Call Forth Darkness is another solid adventure, although personally, I liked the opening installment just a bit better.
The PDF, like it's predecessor, is beautiful. The layout, colors, and artwork continue to be very impressive.
The Farholde Gazetteer in this book does a lot to bring the setting to life, which I think is important in an adventure path such as this one. The more the PCs realize that there is some history and culture behind the targets they eliminate, the more the fact that the PCs are villains is really brought home.
The article on evil organizations and minions presents a subsystem for managing minions that I wish were available in slightly more generic form for non-evil groups that also have followers. It's nice to have some guidelines as to what all of those “not quite combatants” can do when you take the time to actually be a leader.
An interesting addition at the end of the adventure is the exploration of other ways to structure the adventuring party and frame the AP based on specific themes (i.e. the whole party is clerics, the whole party are wizards, no one is a spellcaster) and what needs to be done to fit that theme. It's not overly detailed, but it's nice to see these musings and I'd like to have seen this kind of thematic conjecture in some of Paizo's adventure paths.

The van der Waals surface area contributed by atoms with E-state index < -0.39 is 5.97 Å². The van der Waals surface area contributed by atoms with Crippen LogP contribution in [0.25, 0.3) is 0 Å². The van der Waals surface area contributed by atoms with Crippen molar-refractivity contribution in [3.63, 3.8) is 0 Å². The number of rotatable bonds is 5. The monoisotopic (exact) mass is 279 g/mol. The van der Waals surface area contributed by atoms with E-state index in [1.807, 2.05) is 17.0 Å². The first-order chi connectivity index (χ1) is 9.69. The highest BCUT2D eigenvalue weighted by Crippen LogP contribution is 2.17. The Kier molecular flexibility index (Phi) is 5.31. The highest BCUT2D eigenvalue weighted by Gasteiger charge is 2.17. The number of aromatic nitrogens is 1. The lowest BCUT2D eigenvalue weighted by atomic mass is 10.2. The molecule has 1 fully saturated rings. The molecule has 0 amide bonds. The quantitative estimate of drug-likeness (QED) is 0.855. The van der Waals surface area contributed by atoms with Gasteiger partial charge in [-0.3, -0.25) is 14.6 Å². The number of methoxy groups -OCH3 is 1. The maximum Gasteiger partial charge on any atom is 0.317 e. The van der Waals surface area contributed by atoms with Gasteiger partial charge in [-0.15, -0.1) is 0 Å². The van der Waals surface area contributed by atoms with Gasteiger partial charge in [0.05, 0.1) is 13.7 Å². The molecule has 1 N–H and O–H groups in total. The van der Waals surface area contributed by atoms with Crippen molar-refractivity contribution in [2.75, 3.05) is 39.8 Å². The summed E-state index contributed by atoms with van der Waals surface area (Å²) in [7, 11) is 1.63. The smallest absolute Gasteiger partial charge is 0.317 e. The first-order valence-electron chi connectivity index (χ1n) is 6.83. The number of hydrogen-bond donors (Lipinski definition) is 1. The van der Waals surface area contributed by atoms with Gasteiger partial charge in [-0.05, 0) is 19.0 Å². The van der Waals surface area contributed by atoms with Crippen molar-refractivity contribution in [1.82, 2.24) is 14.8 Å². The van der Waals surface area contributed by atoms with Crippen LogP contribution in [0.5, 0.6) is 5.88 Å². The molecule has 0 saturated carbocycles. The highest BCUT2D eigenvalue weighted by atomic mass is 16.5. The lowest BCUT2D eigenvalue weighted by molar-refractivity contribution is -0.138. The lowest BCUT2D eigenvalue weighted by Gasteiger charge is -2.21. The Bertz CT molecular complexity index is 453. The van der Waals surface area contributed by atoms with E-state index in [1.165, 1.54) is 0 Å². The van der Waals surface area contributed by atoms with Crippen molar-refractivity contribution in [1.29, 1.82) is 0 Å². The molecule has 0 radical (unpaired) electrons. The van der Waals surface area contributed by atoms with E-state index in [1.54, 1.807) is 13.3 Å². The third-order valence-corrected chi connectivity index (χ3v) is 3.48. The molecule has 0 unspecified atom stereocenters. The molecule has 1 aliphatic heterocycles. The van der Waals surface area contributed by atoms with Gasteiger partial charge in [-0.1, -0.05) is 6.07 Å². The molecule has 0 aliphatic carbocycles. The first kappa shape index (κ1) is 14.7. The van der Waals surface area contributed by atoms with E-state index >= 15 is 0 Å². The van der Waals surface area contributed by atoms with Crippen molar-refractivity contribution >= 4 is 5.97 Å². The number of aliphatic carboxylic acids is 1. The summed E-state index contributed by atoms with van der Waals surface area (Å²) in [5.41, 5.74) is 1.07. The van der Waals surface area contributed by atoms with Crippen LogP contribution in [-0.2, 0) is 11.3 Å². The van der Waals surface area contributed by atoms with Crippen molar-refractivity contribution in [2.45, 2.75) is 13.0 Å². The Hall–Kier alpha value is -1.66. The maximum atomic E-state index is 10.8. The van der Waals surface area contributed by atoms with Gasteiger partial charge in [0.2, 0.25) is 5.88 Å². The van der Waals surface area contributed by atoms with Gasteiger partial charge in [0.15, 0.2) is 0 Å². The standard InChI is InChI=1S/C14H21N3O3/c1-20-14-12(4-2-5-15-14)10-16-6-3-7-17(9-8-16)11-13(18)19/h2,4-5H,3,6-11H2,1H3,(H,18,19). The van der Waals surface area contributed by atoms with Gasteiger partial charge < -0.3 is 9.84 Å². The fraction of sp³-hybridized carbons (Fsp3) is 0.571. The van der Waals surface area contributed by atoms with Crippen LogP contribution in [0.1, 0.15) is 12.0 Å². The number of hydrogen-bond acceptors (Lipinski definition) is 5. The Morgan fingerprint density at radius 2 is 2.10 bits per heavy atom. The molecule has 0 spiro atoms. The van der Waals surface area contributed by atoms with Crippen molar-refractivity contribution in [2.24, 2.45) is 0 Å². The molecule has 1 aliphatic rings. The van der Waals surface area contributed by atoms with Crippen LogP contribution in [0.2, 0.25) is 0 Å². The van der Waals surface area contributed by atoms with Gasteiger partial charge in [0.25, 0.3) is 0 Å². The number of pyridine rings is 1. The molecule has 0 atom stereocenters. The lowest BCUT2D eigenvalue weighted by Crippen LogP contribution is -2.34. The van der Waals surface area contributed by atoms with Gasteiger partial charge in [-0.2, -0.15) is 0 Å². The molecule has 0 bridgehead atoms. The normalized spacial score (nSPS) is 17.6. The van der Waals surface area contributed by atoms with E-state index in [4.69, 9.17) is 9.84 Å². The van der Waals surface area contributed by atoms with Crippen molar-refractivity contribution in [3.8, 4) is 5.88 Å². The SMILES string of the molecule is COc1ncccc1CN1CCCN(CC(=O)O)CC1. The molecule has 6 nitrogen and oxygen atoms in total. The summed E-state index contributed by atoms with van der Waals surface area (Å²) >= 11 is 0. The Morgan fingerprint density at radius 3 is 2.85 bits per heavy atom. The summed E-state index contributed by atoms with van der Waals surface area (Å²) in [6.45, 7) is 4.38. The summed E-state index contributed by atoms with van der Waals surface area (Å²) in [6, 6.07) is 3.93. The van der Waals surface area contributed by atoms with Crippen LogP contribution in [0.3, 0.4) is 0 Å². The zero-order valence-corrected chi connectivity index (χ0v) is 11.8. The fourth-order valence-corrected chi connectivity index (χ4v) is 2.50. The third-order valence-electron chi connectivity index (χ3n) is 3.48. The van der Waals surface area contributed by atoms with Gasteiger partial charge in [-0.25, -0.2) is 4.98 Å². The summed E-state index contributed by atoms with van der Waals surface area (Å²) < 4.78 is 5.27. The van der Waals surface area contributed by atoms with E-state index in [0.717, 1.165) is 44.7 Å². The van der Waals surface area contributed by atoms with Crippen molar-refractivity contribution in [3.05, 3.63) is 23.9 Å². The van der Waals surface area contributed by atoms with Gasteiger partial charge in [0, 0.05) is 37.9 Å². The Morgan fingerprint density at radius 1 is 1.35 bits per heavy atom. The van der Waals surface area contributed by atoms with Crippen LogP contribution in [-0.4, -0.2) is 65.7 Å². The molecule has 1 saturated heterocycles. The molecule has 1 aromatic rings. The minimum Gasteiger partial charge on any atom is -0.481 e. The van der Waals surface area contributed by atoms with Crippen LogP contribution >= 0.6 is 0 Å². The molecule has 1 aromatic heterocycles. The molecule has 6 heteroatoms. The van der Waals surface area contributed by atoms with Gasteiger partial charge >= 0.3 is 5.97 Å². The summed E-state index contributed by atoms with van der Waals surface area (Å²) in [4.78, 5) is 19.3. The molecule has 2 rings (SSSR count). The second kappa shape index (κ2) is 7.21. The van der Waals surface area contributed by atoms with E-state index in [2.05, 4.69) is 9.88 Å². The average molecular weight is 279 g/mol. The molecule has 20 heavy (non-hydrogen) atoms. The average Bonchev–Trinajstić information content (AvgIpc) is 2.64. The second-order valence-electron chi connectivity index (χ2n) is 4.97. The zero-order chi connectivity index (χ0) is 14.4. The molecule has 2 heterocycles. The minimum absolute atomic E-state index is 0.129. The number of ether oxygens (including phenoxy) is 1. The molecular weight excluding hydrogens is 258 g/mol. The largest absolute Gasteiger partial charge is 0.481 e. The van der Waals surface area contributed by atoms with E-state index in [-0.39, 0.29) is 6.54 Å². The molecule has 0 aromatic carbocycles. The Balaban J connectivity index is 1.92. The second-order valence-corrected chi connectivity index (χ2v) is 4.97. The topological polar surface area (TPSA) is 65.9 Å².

Now, for the adventure itself. When I say I prefer the first installment, it's not a matter of quality. It's from the GM expectation point of view. This adventure could be great or it could nosedive, because while it is a brilliant premise and laid out about as well as you could for this kind of concept, it really depends on the PCs picking up the ball and running with it.
That is true to an extent in the original adventure as well, but without a direct authority figure nudging them as much as they might have had in the first adventure, while the ultimate objective is clear, the compelling bit in the middle might not be as cool if the PCs don't get the vibe that the adventure is sending out (i.e. if they treat this as a dungeon to clear out rather than one to dominate).
One last nit pick that I will try to throw out there without spoiling too much. I love the security point concept, but wish it did more than it does. The payoff isn't quite as tangible outside of the metagame rewards.
All in all, recommended, and greatly recommended. Just pray that your players really relish being villains and not just evil characters.
[4 of 5 Stars!]